Humanistic Approach to Curriculum

Education is a social process…Education is growth…Education is, not a preparation for life; education is life itself.           

-John Dewey

I agree with educators when they say that education is the building blocks of society. I believe in an education that believes that all children are capable of learning. My philosophy of education is that every child has the right to receive the best quality of education, regardless of race or social status. Furthermore, curriculum should allow for students to maintain a pride of their heritage and to develop an appreciation for cultural differences. More specifically, my approach is that of a progressive teacher. “A curriculum derived from a humanistic approach considers the whole child, not only the cognitive dimension.” (Ornstein, A. & Hunkins, F., 2013) 

Effective educational curriculum will allow for cooperative learning, independent learning, small-group learning, and social activities (Ornstein, A. & Hunkins, F., 2013). Therefore, activities should encourage group work and classroom discussions, and most importantly, activities should be “based on life experiences” (2013). Teachers need to build on students’ background knowledge and develop more opportunities for authentic learning, since most students learn best when they participate in activities that are perceived to be useful in real-life situations. Additionally, teachers need to show enthusiasm. They need to be able to motivate their students and to provide an environment where the students feel comfortable. If a child does not feel comfortable in their environment, the child might not learn to its fullest potential. Furthermore, teachers should be flexible and adjust based on their students’ interests, abilities, skills, and knowledge. 

A successful curriculum allows teachers to feel some autonomy in the classroom, as well as the students. Teachers should have in input while developing curriculum, since they will be the ones planning and implementing the curriculum in the classroom. I agree with Olivia and Doll (Ornstein, A. & Hunkins, F, 2013), teachers should play a major role in the development of the curriculum. They should be involved in the “planning of specific goals, materials, content, and method” (2013). This means that teachers, administrators and supervisors need to work together in order to create a curriculum that will meet the needs of their students. Furthermore, since the curriculum is based on the needs of the students, teachers should be involved in the planning. I agree with Doll: students should be “consulted at least informally in classroom and school activities since they offer important clues about actions to be taken” (2013). In my classroom we recently finished a unit on recycling; most of the lessons and activities were created by the students’ suggestions and ideas. Since the students chose what they wanted to learn about recycling, that made it more meaningful and authentic.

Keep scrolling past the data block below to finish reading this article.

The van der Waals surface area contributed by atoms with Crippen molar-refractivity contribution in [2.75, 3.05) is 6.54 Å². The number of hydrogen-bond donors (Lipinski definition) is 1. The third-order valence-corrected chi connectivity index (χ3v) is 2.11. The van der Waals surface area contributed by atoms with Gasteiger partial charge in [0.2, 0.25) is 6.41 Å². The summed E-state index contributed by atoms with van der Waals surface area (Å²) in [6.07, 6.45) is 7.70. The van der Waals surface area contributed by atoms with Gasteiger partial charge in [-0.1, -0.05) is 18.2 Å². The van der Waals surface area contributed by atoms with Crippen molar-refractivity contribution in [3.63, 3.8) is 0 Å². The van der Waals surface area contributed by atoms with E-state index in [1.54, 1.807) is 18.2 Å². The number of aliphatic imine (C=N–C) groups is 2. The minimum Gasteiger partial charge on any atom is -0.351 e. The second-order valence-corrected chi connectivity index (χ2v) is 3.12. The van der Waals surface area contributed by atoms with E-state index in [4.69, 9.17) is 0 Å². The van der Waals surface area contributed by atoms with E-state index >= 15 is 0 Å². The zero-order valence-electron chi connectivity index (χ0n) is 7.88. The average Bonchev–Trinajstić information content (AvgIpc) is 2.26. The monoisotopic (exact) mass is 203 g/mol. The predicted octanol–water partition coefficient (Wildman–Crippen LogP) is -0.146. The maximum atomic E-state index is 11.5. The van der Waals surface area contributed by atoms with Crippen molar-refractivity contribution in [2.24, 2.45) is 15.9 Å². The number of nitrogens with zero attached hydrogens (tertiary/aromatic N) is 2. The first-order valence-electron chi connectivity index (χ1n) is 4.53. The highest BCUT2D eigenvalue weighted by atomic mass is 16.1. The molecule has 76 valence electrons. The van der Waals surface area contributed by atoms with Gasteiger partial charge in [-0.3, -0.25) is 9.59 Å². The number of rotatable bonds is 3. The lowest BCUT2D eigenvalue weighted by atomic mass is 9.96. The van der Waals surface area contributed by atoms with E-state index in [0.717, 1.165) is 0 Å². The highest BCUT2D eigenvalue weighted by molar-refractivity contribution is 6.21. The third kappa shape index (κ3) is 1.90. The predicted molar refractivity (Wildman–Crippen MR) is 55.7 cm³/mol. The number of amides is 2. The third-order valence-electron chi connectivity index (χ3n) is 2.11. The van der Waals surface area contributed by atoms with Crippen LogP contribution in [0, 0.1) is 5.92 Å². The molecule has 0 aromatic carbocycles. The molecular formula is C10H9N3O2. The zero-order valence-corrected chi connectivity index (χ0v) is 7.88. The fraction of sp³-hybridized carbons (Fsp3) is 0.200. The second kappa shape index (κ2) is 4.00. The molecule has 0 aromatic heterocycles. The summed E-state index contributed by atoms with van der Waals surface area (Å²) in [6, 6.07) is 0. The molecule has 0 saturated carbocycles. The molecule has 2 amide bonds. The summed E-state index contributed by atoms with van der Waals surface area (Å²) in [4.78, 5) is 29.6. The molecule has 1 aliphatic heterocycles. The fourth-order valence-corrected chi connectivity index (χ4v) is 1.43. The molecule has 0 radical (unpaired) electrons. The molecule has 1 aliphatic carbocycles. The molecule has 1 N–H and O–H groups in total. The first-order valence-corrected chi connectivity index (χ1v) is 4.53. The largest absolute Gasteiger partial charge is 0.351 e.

Finally, based on the plethora of personalities that walk into our classrooms, teachers need to provide them with a supportive environment that encourages flexibility. I also believe that they should have the skills to effectively teach students from racially-, ethnically- and socioeconomically-diverse backgrounds. Not only are teachers an important factor in the success of our students, but also the community. In order for students to be successful in the classroom, schools need to make sure that they are involving the parents as much as possible, as well as providing the parents with resources that will enable the parents to help their child at home. I strongly believe in education and its importance, and I hope to instill this into my students.


Ornstein, A. & Hunkins, F. (2013). Curriculum: Foundations, Principles, and Issues (6th ed.). Boston, MA: Allyn and Bacon.